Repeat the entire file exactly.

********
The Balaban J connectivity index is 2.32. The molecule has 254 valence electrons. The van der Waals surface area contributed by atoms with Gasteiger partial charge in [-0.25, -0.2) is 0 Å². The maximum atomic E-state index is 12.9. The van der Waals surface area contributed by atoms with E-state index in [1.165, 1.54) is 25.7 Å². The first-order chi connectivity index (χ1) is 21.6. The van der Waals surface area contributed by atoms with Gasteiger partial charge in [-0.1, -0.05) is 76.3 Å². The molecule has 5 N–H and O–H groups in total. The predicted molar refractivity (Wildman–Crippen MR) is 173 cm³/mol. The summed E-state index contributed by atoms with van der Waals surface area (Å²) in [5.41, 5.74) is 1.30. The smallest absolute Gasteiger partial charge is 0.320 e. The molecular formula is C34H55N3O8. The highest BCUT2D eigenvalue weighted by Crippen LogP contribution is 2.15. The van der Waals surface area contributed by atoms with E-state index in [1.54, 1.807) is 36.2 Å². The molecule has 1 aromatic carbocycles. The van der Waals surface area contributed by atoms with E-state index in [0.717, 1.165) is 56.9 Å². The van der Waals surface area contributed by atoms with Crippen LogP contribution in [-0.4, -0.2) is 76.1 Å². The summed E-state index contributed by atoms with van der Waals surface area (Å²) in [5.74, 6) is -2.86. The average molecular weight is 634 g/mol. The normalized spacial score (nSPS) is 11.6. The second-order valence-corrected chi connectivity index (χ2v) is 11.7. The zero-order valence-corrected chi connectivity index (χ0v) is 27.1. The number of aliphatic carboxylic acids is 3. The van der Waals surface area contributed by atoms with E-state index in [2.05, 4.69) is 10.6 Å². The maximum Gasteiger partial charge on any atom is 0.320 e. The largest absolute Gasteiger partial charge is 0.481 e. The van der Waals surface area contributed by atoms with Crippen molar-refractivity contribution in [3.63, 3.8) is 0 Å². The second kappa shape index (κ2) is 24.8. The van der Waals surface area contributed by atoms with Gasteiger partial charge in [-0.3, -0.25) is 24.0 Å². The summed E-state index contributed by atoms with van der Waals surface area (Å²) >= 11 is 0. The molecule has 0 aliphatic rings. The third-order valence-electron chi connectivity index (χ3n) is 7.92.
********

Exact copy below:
The Balaban J connectivity index is 2.32. The molecule has 254 valence electrons. The van der Waals surface area contributed by atoms with Gasteiger partial charge in [-0.25, -0.2) is 0 Å². The maximum atomic E-state index is 12.9. The van der Waals surface area contributed by atoms with E-state index in [1.165, 1.54) is 25.7 Å². The first-order chi connectivity index (χ1) is 21.6. The van der Waals surface area contributed by atoms with Gasteiger partial charge in [-0.1, -0.05) is 76.3 Å². The molecule has 5 N–H and O–H groups in total. The predicted molar refractivity (Wildman–Crippen MR) is 173 cm³/mol. The summed E-state index contributed by atoms with van der Waals surface area (Å²) in [5.41, 5.74) is 1.30. The smallest absolute Gasteiger partial charge is 0.320 e. The molecular formula is C34H55N3O8. The highest BCUT2D eigenvalue weighted by Crippen LogP contribution is 2.15. The van der Waals surface area contributed by atoms with E-state index in [1.54, 1.807) is 36.2 Å². The molecule has 1 aromatic carbocycles. The van der Waals surface area contributed by atoms with E-state index in [0.717, 1.165) is 56.9 Å². The van der Waals surface area contributed by atoms with Crippen LogP contribution in [-0.4, -0.2) is 76.1 Å². The summed E-state index contributed by atoms with van der Waals surface area (Å²) in [5.74, 6) is -2.86. The average molecular weight is 634 g/mol. The normalized spacial score (nSPS) is 11.6. The second-order valence-corrected chi connectivity index (χ2v) is 11.7. The zero-order valence-corrected chi connectivity index (χ0v) is 27.1. The number of aliphatic carboxylic acids is 3. The van der Waals surface area contributed by atoms with E-state index in [2.05, 4.69) is 10.6 Å². The maximum Gasteiger partial charge on any atom is 0.320 e. The largest absolute Gasteiger partial charge is 0.481 e. The van der Waals surface area contributed by atoms with Crippen molar-refractivity contribution in [3.63, 3.8) is 0 Å². The second kappa shape index (κ2) is 24.8. The van der Waals surface area contributed by atoms with Gasteiger partial charge in [-0.3, -0.25) is 24.0 Å². The summed E-state index contributed by atoms with van der Waals surface area (Å²) >= 11 is 0. The molecule has 0 aliphatic rings. The third-order valence-electron chi connectivity index (χ3n) is 7.92.